Media Attacks Clinton Critics

One day after the November 1996 election, USA Today reported that President Clinton “has told political reporters in Arkansas that he will devote a lot of time going after detractors” who pursued him on Whitewater and other ethical questions. He also called his attackers “a cancer” and vowed to “cut them out of American politics.”

The weapon chosen by the president appears to be a cabal of friendly newspaper reporters.

On February 15, 1997 the Arkansas Democrat-Gazette printed a brazenly false story on its front page stating that independent prosecutor Kenneth Starr conducted four mock trials in which juries acquitted the Clintons of all charges. This was made more curious by Starr’s announcement, hours after the release of the bogus mock trial story, that he was resigning as independent council. (He has since changed his mind). The following week, the Gazette printed a retraction stating that its unidentified source got it wrong: There had been no mock trials.

Strangest of all, former Clinton campaign manager, James Carville, publicly announced he would orchestrate a high-profile campaign to discredit Starr.

During the weekend of February 22, two more dubious stories were printed. Claiming an unnamed source, the Los Angeles Times stated that Starr’s office would soon release a definitive report concluding that White House counsel Vincent Foster did, indeed, commit suicide. The story was carried by every major U.S. news service and network. Yet Starr’s office has emphatically stated that the investigation into the circumstances surrounding Foster’s death are ongoing, and that no such report is forthcoming.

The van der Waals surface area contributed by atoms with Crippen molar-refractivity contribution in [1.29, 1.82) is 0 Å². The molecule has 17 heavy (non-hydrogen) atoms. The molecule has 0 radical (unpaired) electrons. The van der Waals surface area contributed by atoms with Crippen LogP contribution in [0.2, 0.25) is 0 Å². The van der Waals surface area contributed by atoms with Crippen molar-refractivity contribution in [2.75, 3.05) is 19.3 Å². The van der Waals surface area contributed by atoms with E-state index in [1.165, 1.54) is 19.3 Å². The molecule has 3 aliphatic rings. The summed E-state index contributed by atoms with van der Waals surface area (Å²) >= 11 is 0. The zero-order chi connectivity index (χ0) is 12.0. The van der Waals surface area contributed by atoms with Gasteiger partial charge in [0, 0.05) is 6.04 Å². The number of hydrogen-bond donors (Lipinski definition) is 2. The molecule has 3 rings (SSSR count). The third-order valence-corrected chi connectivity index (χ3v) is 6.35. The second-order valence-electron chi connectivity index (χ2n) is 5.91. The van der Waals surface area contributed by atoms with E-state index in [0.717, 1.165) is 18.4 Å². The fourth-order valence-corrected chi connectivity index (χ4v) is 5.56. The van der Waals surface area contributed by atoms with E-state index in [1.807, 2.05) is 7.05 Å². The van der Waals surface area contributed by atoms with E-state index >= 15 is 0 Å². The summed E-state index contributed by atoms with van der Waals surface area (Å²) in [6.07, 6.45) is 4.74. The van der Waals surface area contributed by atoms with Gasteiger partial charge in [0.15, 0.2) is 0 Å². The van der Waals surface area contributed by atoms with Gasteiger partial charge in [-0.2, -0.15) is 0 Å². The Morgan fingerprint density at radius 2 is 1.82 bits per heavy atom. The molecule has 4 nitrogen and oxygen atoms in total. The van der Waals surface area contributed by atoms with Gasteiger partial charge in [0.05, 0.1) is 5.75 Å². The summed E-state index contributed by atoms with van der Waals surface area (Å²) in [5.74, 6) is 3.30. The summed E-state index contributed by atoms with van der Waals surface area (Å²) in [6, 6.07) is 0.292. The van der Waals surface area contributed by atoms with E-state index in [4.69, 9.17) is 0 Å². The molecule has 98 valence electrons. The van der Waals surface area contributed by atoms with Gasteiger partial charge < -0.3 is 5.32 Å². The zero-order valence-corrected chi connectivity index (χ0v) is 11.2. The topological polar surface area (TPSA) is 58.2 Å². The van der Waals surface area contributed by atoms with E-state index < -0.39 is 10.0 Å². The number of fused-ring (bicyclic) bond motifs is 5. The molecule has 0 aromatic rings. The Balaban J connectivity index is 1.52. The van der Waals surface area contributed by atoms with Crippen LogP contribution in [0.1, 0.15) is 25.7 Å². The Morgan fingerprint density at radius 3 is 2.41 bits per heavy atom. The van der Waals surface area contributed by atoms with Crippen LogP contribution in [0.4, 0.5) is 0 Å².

On the same weekend, the February 23 issue of the New York Times Sunday Magazine published a twelve-page script, “The Clinton Haters,” in which author Philip Weiss takes on: Pulitzer prize winner Evans Ambrose-Pritchard; Pittsburgh Tribune reporter Christopher Ruddy; the entire Wall Street Journal editorial staff (but especially reporter Micah Morrison); former Clinton crony-turned-tell-all, Larry Nichols; assorted Arkansas state troopers; radio talk show host (and President Reagan’s son) Michael Reagan; Arkansas investigative journalist Gene Wirges; conservative philanthropist and publisher Richard Scaife; Midge Decter; and, grass-roots activist, Hugh Sprunt. Weiss omits his own special relationship with former White House Whitewater counsel, Mark Fabiani.

Weiss’s uncharitable effort to label as a conspiracy theorist anyone who asks questions about the growing list of Clinton scandals has only increased the distrust of many Americans for the current administration.

Author

  • Karen Iacovelli

    Ms. Karen Iacovelli is Member of Board at The Philadelphia Trust Company. She is Director of Communications and a member of the Executive Board at Dispoz-O Inc. She produced and hosted the NY based radio and cable television program "Inside Education", and has assisted in drafting several city and state school choice programs.

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